Getting actual experience with penetration testing for the purpose of participating in a bug bounty program is key. You'll ultimately learn the most from taking the tools explored here and applying them to your own targets, so as you work through the book, you're encouraged to sign up with a third-party community and start your first forays into security research. As long as you adhere to the rules of engagement and are respectful of the app and its users, you can start trying out the techniques explored in these pages. Participating in forum discussions, reading about other users' experiences, following blogs, and generally being a part of the security community can also help you get a sense of effective strategies. Reading bug report submissions from other researchers who have gotten the OK to disclose their findings is a fantastic way to start understanding what makes a submission report effective and what vulnerabilities are typically discovered where.
A final word before moving on:
Do not misuse this book.
The techniques and technologies described in this book are solely for the purpose of participating in approved, ethical, White Hat penetration testing engagements so that you can find bugs and report them to be patched for a profit.
The lessons learned in this work should be used responsibly:
- They should not be applied to a website against its owner's permission
- They should not be applied to data or logic the website's owner considers out-of-scope
- They should not in any way be weaponized – taken beyond the vulnerability stage and made into proper exploits
Here's a quick example of what's meant by weaponized.
alert() function within an improperly sanitized
src attribute attached to an
<img> HTML tag:
There's nothing wrong with using an
alert() or logging, it's good to remember to output some info about where the XSS is happening (for example,
It's helpful to imagine how the vulnerability could be exploited – many bug bounty programs want to hear a specific scenario regarding your vulnerability included in your submission report so they can know whether it's severe enough to trigger a payout. Sometimes even the form of that scenario – how much damage you can make the case that an attacker could do – can drastically affect your reward.
So it's good to put some thought into the exploit's general form – with stored XSS, you could rewrite critical parts of the page where the script is being executed, or grab an authentication cookie and send it to a server listening for those credentials, or other attacks – but assessing the impact of that exploit still falls short of writing code that damages people and processes.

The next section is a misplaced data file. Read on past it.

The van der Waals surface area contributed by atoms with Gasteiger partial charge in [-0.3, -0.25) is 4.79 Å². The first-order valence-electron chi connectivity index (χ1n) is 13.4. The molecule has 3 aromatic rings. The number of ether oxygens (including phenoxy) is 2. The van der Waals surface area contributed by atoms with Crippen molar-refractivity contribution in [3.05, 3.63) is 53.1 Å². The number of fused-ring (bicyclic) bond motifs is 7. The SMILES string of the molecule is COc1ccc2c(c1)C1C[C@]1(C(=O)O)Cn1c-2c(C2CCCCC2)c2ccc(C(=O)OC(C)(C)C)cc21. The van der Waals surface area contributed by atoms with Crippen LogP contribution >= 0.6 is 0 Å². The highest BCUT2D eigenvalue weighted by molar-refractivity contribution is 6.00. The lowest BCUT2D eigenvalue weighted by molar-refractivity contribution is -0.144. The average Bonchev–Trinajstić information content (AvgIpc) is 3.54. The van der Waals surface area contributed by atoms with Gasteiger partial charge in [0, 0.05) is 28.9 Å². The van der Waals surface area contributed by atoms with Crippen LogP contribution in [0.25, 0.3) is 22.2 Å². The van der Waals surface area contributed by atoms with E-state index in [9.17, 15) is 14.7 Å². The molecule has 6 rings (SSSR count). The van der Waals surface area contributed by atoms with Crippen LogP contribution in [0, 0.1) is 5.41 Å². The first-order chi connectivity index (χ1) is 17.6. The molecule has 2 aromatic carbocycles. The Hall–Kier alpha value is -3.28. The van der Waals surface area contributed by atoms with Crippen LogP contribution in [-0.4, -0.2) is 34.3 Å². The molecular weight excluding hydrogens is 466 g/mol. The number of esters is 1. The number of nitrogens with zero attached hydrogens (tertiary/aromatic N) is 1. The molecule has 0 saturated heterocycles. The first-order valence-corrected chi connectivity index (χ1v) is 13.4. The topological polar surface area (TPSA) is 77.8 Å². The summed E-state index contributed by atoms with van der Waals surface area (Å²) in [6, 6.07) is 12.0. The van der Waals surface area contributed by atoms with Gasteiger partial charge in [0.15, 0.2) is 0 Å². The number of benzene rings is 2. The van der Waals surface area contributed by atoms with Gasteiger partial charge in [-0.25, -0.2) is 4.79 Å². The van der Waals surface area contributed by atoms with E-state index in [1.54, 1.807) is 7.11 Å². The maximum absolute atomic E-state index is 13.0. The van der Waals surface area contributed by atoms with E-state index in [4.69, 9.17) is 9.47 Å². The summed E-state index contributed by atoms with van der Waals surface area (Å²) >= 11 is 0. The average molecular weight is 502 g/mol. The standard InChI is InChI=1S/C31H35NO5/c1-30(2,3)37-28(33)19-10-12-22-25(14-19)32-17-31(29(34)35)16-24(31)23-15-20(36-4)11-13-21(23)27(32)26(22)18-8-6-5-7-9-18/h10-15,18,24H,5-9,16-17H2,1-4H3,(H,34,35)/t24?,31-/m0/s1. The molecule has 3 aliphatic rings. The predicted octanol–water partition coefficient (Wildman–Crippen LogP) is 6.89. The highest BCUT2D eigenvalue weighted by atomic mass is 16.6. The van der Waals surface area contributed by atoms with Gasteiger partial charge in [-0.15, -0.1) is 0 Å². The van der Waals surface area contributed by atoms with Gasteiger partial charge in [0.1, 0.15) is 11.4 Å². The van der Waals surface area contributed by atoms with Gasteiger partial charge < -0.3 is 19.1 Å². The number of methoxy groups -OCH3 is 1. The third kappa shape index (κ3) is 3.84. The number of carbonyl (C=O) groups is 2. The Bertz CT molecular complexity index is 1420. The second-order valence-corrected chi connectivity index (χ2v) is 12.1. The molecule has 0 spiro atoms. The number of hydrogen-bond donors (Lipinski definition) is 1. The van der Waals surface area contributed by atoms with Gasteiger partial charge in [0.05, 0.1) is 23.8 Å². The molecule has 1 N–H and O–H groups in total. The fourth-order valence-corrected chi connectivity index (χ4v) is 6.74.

Don't write exploit code. If you're in the United States, the legal penalties are severe – as of this writing, the Computer Fraud and Abuse Act (CFAA) means that even a slight violation of a site's terms of service can result in a felony. Businesses are also quick to prosecute independent researchers not abiding by their rules of engagement, which is the condition researchers must follow when probing an application for vulnerabilities. Even if there's no threat of legal action, civil or criminal, hacking those sites defrauds innocent people, hurts small businesses, provokes a legislative overreaction, erodes privacy, and just generally makes the whole web worse.
It's not worth it.
With that out of the way, we can move on to the first step in any bug hunting adventure: choosing what program to use, what site to explore, along with where – and how – to find vulnerabilities.
This chapter has covered the origin and benefits of bug bounty programs, the background knowledge you need coming in, an overview of some of the tools we'll use in our engagements, how to get the most out of this book (practice on allowed sites), and finally, the moral and legal peril you risk by not abiding by a target site's rules of engagement or code of conduct.
In the next chapter, we'll cover different types of bug bounty programs, the key factors differentiating them, how you can evaluate where you should participate, as well as what applications make good targets, where you should focus your research, and finally, how you can use a program's rules of engagement to minimize your legal liability as a security researcher.
- Why do sites offer bug bounty programs?
- What's the value in participating in them?
- What do we need to know to get the most out of this book?
- What are some of the tools we'll be using? What are they for?
- How can we make XSS
alert()calls more effective?
- Is it OK to think about how a vulnerability could be exploited? How about writing code to test that theory?
- What's the law governing much of the criminal theory surrounding penetration testing?
You can find out more about some of the topics we have discussed in this chapter at:
- About Open Web Application Security Project (OWASP): https://www.owasp.org/index.php/About_The_Open_Web_Application_Security_Project
- The 2015 UN Millennium Goals Report: http://www.un.org/millenniumgoals/2015_MDG_Report/pdf/MDG%202015%20rev%20%28July%201%29.pdf